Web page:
Thursday, January 6, 2011

Hunting Lobster

From French Cay to the Ambergris Cays was a pleasant sail across the shallow waters of the Caicos Bank.  With our chartplotter so inaccurate, we had to rely on navigating the old fashioned way.  No, not Mark's sextant skills.  Every half hour I'd triangulate our position using small islands dotting the horizon to take bearings from.  Then I'd plot our calculated position and GPS positions on the paper chart.  The GPS seemed to be working fine.  It was all good practice for rusty skills.

Most importantly, we kept a continuous bow watch all day to look out for the ominous, black outlines of coral heads spotting the ocean bottom.  Mark fashioned a seat at the bow by running ropes back and forth between the bars of the bow pulpit.  It was surprisingly comfortable, an excellent place to read or nap or take in the sun.  We took our turns at the bow, but soon the actual responsibility of keeping a lookout fell to the helmsman.

We spent the night in the protected waters between the Ambergris Cays.  I was the first in the water.  Fifteen feet deep.  White, sandy bottom.  To my right I could see the low mound covered in dark coral, brightly colored little reef fish flitting about.  In front of me the bright white of the sand and the pale turquoise of the water stretching away into a hazy blue.  There was something moving out there.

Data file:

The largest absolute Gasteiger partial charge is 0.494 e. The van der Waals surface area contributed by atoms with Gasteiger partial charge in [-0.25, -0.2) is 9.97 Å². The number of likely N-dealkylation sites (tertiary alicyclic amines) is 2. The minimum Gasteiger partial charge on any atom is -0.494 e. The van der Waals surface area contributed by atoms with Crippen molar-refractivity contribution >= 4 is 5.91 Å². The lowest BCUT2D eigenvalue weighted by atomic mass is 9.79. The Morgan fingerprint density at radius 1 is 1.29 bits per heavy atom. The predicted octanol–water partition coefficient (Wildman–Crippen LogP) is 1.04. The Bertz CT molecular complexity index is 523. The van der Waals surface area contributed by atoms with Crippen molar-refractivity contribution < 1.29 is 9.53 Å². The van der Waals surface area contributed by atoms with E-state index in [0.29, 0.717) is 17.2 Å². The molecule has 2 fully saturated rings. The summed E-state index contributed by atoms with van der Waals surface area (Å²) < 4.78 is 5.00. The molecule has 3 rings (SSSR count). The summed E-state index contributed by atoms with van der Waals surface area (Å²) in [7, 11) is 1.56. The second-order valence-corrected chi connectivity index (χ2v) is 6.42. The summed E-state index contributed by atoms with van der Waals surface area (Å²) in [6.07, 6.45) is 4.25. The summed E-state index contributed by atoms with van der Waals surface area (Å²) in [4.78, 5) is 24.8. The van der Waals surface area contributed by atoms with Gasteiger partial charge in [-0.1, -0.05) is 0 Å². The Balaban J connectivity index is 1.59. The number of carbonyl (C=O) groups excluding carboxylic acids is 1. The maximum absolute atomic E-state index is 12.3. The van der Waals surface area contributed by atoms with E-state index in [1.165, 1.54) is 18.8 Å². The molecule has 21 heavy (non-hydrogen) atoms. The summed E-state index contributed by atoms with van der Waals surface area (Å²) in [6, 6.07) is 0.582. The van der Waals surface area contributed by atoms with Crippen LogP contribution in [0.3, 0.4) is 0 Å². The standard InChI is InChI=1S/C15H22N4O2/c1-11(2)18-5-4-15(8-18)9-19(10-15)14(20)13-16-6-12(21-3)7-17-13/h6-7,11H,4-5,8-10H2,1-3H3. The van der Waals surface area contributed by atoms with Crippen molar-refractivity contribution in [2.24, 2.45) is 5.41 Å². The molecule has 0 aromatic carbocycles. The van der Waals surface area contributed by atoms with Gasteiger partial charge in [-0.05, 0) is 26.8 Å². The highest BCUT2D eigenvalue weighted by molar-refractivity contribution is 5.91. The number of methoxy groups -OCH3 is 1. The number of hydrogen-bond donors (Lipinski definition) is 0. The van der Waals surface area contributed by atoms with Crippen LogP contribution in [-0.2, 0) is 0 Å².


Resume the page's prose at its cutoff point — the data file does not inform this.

I stayed close to the boat, staring intently into the gloom.  I saw it again, a shadow, too erratic in movement to be anything but alive.  It was coming closer, slowly shimmering into a soft outline.  Now I was sure.  Shark! 

Steadily I watched the gray shape grow, the edges harden.  Methodically, in unvaried cadence, it swam towards me, head and tail sweeping slowly from side to side.   Now, its beedy, black eyes were clearly visible.  Its black shadow slid smoothly over the rippled white sand.  I gripped my little fishing spear tightly in my hands.

When a mere fifteen feet away it turned, smooth and silent, never changing its speed or rhythm, and slipped gracefully back into the dark blue gloom.   I immediately evacuated my bowels and climbed back aboard.

No, not really.  I remained in the water which remained clean and clear around me.  The great fish was a nurse shark.  Harmless.  The telltale catfish whiskers on either side of its mouth made that much obvious. Big, at least twelve feet long, it had swum straight for me until it was close enough for its weak little eyes to tell what I was.  I excitedly called Nate into the water.  The shark returned several more times over the course of the afternoon we we spent enthusiastically hunting rock lobster in the little caves of the coral head.  We caught four, two each for Nate and I.  I also got a large crab and Mark a jumbo conch.  

(It should be noted that Mark's only contribution to dinner was an animal with a top speed of four feet an hour and a survival strategy, when threatened, of remaining motionless)

I parboiled and then sauteed the lobsters in garlic and butter.  Mark smashed his conch with a hammer to tenderize it and then breaded and fried it.  All were delicious.

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